We are each so much more powerful than this fear we like to hold onto. This fear that creates separation in a struggle for self-survival. It is but a mere shadow of our true self. And, like all shadows, it is a mere illusion of the truth. Fear looks for separation, love is defined by union.
Instead of holding onto fear, and losing oneself in the shadow of its darkness, why do we not reach inside to find the light of truth? That pure essence of love that threads through each and every one of our beings? Why do we fear who we are? Why do we fear love itself? Why do we fear the true, vast, and limitless expanse of our being that continues on past the death of the layers that would contain it?
Why do we fear the free, unfettered soul?
Perhaps the why is not as important as the habit it has created. Overtime we develop a pattern of holding onto traits and behaviors whose origins we cannot always fully recover. Instead, we simply adopt without consideration of why we are continuing in a pattern that is destructive of the self and the whole. It becomes comfortable, like a tattered and worn blanket we refuse to give up from our childhood. Or, an old coat we’ve worn for so long, we cannot imagine stepping outside the comfort of our home without it. Even though the coat, like the blanket, is no longer of service to us.
Do you ever dream of being naked? Or of lifting your feet into weightless flight? Do you fear one and not the other? It’s a funny thing, this holding onto what our soul calls us to let go of. This returning to the unfettered essence of love that we are is so simple, yet complex in the unraveling it requires and all the letting go of habitual patterns and behaviors. False beliefs dying to the one truth that is you.
Why am I writing these words, calling for love? For the simple turning inward instead of outward as we try to navigate our way through the layers that appear to trap us in density? Because we are in the midst of an age of upheaval. The repetition of the old patterns of fear have repeated to a level of accumulated density in this world that we choose to share, causing a hold of fear that is seemingly tighter than the love that binds.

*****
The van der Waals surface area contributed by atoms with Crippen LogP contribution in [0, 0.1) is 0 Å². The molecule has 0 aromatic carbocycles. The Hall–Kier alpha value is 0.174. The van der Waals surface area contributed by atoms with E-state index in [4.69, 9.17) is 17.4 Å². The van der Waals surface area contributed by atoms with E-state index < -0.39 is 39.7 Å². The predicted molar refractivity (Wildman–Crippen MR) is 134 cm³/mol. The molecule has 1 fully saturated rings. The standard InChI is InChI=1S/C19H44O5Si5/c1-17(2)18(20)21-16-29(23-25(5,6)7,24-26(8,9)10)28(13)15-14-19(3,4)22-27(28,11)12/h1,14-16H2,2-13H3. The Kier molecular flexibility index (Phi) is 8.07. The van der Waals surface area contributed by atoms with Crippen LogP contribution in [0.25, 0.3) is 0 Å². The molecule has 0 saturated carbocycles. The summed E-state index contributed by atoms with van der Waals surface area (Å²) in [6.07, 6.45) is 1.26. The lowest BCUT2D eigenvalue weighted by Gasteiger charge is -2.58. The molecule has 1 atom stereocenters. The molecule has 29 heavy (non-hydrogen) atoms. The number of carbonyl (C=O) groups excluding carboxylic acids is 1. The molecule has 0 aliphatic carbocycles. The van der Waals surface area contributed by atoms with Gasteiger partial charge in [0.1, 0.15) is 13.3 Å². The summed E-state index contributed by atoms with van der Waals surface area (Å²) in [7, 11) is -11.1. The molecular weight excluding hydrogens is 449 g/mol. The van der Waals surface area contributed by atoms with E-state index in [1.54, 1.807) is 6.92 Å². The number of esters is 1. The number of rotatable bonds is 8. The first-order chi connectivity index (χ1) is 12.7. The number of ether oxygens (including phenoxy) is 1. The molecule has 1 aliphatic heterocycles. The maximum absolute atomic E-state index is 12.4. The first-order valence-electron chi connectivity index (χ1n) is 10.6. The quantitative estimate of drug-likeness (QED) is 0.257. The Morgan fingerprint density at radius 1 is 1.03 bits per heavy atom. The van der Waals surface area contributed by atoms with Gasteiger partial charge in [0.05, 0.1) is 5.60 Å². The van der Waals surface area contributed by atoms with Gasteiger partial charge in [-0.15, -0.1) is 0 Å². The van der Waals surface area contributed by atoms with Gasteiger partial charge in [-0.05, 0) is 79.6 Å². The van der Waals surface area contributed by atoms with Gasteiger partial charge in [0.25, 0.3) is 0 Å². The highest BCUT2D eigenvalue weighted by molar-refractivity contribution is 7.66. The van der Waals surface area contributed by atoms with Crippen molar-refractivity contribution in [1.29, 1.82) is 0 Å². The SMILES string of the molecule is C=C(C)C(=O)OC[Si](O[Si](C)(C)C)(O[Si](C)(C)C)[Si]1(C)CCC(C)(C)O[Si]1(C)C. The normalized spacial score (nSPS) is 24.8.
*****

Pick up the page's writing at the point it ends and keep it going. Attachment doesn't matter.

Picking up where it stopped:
The Earth and each one of her children is crying out for reunion. For the return to love and unity. It is not my intention to talk of the ephemeral. Of some ideal that will never be achieved. My words are simple, their truth not complex. Nothing is ever gained by fear and hatred, but more fear and hatred. We can cower and ring our hands in dismay, or we can start turning inward to the truth and allowing that reflection to mirror back to us each time we turn our eyes outward. We can simply be, each day, ever more present to the truth of our essence, or we can move that truth into action, rippling the energy of love through our words and movements. Righteous indignation is still fed by fear, even if the outward display of it is for a greater good. Fear feeds fear. Anger feeds anger. Love feeds love. It’s simple math and physics.
Years ago, I found myself lying on a couch for three hours halfway in another realm as I listened to the words of my essence. We all have this voice within us, and it behooves us to listen to it, at least now and then. The words that stayed with me, that haunt me each day are these: “You can always find the light behind the story. Find the light behind each story.”
As I looked through my lives and the greater life around us and ahead of us, I realized these words were not intended for my survival, but for the survival of each and every one of us. If we choose to hold onto our collective fears and all the trappings that have bound us and harmed us, we will get more of the same. There is always light behind the shadow. There is always that core of essence that is love, waiting to be seen, grown and illuminated.
It kept me up three nights ago. My mind became busy and I got to thinking about mindfulness. I’m sure you’ve all heard the term by now. Mindfulness. “Paying attention to the present moment.” “Living fully in the present moment with awareness.” Sometimes “without judgement” is added. While searching the Internet, I came across this video on the Greater Good Magazine website featuring Jon Kabat-Zinn defining mindfulness in his words.
In the video, Kabat-Zinn talks about living the “story of me” without the realization that there is, in actuality, “no me.” Although I am not a follower of Kabat-Zinn, or any of the many mindfulness gurus out there today, I like what he has to say in this brief video. It’s not a new revelation, in fact it’s very old. His words echo the sages of long ago who carried forth the wisdom that there is, in essence, no “me.”
Three nights ago, I let this mind that inhabits “me” process the concept of mindfulness in terms of “my” perception of the current state of the world. Not so concerned with the “me,” but the “we,” my mind thought about the mindless actions that permeate our collective existence. In particular, I was thinking about the consequences that result from a mindless existence, or, rather, an existence so focused on the “me” of the ego that all else is neglected. The president of the United States is the archetype of this type of existence. The mindless ego unchecked by self awareness.
Last night, I had an hour in the car with my fourteen-year-old son, who initiated a conversation that, in essence, centered around mindfulness. He, like me, is deeply troubled by the world we live in and the mindless movement we have spiraled into, despite the current attempts to make “mindfulness” the “in thing.”